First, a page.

What was life like before kindergarten, before ‘childhood’ existed? Children worked in mines and factories; nobody celebrated birthdays, and by the age of seven, children were considered adults. Then along came Friedrich Froebel (1782-1852), and invented the kindergarten… perhaps as a result of being raised by the proverbial ‘wicked’ stepmother of fairytales, who gave him little love or attention.
It’s the twenty-first century, and we seem to have passed the high water mark for childhood. Our children may not be coal mining, but they deal with the pressures of technology, standardised testing, social media and advertising. This amounts to, among other things, a loss of outdoor play. The discussion of Froebel is more important than ever.
Froebel grew up in the beautiful forests of Thuringia, Germany, with a keen love of nature (the same countryside inspired his famous contemporary, Goethe, to make it his home for decades). This closeness to creation, along with a firm Christian faith, were key to Froebel’s educationist ideas, which were centred in the unity and inner connectedness of all life.
“Play is the highest expression of human development in childhood, for it alone is the free expression of what is in a child's soul.”
The village of Keilhau in Thuringia, Germany
Growing up years
Froebel arrived at his involvement in early childhood education via an unlikely mélange of experiences. Weak in language and writing skills as a child, he grew to excel at visually comprehended disciplines such as geometry and mapmaking. A two-year apprenticeship to a Thuringian forester inspired the enthusiastic fifteen-year-old, who had a natural bent for self-education. He gathered local plants for classification, and avidly consumed books on a variety of subjects. By 1805, after studies in the university town of Jena including surveying and architecture, Froebel had settled on architecture as a career.
Turn towards pedagogy
But unexpectedly, Froebel switched paths. A friend – possibly someone who understood this highly gifted youth – counselled him to abandon architecture for teaching, and this seemed to bring on a revelation of sorts. The would-be architect dropped his plans and decided to pursue education as a profession. He accepted an invitation to teach at a Frankfurt school – one of the first schools based on the educator Johann Heinrich Pestalozzi’s progressive ideals. Pestalozzi (1746–1827) saw the child as a being with enormous latent possibility and an innate desire to learn. Teachers encouraged the children’s natural curiosity and exploration: new and daring pedagogy for turn-of-the-century Europe, where young children were expected to endure interminable lectures and waste hour upon hour in rote recitation.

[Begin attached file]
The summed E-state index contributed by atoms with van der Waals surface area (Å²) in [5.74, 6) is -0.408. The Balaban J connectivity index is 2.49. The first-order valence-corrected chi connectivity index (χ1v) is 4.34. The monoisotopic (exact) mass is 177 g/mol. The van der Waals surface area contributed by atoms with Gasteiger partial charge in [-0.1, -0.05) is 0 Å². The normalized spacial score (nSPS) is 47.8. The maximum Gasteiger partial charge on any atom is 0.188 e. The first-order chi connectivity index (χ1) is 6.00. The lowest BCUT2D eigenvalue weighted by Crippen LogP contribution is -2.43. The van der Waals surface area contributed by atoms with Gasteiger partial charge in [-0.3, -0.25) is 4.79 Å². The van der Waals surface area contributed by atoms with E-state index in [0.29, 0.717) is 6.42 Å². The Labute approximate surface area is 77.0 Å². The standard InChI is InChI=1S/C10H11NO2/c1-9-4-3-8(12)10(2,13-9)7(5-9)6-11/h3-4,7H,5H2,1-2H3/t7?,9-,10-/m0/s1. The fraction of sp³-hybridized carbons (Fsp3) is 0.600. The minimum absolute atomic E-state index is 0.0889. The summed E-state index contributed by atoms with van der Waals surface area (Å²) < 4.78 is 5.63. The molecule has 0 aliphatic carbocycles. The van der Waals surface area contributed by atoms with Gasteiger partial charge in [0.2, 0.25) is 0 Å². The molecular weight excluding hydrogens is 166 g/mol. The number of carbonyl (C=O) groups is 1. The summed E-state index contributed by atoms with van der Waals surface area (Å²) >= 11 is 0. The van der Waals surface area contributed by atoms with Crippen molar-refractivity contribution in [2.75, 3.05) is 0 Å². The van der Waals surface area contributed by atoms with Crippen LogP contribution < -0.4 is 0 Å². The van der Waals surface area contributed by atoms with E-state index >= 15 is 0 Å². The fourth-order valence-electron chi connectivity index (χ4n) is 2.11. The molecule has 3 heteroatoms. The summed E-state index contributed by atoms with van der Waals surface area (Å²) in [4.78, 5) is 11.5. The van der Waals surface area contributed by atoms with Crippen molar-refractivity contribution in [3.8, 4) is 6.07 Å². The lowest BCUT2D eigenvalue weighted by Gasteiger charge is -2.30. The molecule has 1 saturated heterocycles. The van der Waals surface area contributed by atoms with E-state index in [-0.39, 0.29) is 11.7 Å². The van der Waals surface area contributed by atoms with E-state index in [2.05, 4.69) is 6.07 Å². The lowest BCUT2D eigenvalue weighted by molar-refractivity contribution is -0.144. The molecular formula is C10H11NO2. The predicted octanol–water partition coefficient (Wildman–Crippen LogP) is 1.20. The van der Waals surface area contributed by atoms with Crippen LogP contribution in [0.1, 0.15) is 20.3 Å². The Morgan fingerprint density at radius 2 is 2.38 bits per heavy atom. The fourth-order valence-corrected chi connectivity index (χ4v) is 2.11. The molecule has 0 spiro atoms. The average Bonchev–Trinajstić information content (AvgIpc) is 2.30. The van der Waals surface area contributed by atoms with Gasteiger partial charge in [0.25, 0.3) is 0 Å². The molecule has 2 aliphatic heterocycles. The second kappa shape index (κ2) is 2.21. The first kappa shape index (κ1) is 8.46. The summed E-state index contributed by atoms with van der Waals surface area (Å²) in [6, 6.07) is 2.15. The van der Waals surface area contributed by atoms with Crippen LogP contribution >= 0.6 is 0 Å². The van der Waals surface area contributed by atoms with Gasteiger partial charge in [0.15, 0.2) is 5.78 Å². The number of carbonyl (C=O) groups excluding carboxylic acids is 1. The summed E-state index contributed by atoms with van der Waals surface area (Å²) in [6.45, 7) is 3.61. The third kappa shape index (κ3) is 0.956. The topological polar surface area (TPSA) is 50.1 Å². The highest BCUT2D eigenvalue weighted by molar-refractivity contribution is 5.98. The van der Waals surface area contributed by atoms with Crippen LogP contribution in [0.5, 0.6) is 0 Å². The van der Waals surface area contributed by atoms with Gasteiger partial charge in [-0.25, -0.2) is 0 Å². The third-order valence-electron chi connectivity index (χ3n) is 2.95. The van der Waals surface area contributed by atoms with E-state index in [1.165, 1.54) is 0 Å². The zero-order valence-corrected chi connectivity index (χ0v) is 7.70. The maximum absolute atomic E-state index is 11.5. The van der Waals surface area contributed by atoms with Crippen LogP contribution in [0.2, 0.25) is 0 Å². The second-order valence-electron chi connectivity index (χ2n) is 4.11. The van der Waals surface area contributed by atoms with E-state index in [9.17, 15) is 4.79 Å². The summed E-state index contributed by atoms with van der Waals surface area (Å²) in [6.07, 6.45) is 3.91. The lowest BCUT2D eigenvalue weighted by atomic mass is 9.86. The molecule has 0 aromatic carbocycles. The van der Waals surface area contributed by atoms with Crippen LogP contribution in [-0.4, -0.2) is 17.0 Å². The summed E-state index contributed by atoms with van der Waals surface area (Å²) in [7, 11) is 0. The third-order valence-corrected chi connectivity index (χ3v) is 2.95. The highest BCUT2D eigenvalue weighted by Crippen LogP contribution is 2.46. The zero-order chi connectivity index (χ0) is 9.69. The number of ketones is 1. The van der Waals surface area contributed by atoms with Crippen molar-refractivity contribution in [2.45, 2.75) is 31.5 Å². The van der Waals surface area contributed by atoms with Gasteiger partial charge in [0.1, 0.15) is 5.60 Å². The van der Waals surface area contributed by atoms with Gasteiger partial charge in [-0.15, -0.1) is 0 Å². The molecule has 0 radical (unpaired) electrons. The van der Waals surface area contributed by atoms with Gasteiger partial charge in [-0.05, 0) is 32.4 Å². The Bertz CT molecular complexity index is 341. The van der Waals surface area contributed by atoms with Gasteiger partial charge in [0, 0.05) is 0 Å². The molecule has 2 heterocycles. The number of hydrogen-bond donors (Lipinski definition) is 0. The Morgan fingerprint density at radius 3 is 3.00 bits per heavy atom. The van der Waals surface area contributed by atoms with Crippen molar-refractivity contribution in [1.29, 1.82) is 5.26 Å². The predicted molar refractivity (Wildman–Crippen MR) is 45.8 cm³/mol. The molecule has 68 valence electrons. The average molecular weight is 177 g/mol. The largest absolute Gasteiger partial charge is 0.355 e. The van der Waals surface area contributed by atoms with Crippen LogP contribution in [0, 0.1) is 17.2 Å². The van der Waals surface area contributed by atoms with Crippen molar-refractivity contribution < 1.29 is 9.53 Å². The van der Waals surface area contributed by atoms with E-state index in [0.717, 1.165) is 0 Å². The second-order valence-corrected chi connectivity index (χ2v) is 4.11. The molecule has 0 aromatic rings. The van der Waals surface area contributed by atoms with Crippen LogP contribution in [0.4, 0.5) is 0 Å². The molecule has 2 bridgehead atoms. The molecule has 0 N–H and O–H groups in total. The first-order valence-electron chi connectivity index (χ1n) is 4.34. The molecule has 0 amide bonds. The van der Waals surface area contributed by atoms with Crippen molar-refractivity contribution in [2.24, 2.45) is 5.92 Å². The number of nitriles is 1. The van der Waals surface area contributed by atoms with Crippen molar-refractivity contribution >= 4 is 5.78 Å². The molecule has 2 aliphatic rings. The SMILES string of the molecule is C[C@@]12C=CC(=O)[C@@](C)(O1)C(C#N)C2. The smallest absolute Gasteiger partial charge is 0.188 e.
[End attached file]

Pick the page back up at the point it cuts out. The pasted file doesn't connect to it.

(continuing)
After two years of teaching in Frankfurt, Froebel spent the years 1808 through 1810 under Pestalozzi at his Yverdon school, and was deeply influenced by him. Pestalozzi’s ideas are reflected throughout Froebel’s first important work, The Education of Man, as in his well-known motto, “Kommt lasst uns unsern Kindern leben!” (Literally translated as “Come, let us live for our children!”. One interpretation suggests, “Let us live in an exemplary fashion for our children.”) Froebel believed humans are by nature creative beings. He observed that play was a necessary developmental phase in educating the ‘whole’ child, enlisting all his imaginative powers and physical movements in exploring his interests. Though widespread today, this insight was revolutionary in the early nineteenth century, when play was viewed as idle, and children as miniature adults to be molded as rapidly as possible into economically productive members of society.
After more studies at the University of Goettingen, and a tour of duty (1812–1814) in the Napoleonic wars, Froebel supported himself as an assistant at the University of Berlin’s mineralogical museum. There for the next two years he sorted and classified its huge crystal collection, attending lectures on crystallography and mineralogy in between. His observations of the geometrically shaped surface planes of crystals bolstered his belief that fixed laws govern the natural world, and that these same laws guide the development of the child, the adult, and even whole societies. Hence the logic of creation could be illumined through the guided manipulation of forms.
Founding of schools and the first Kindergarten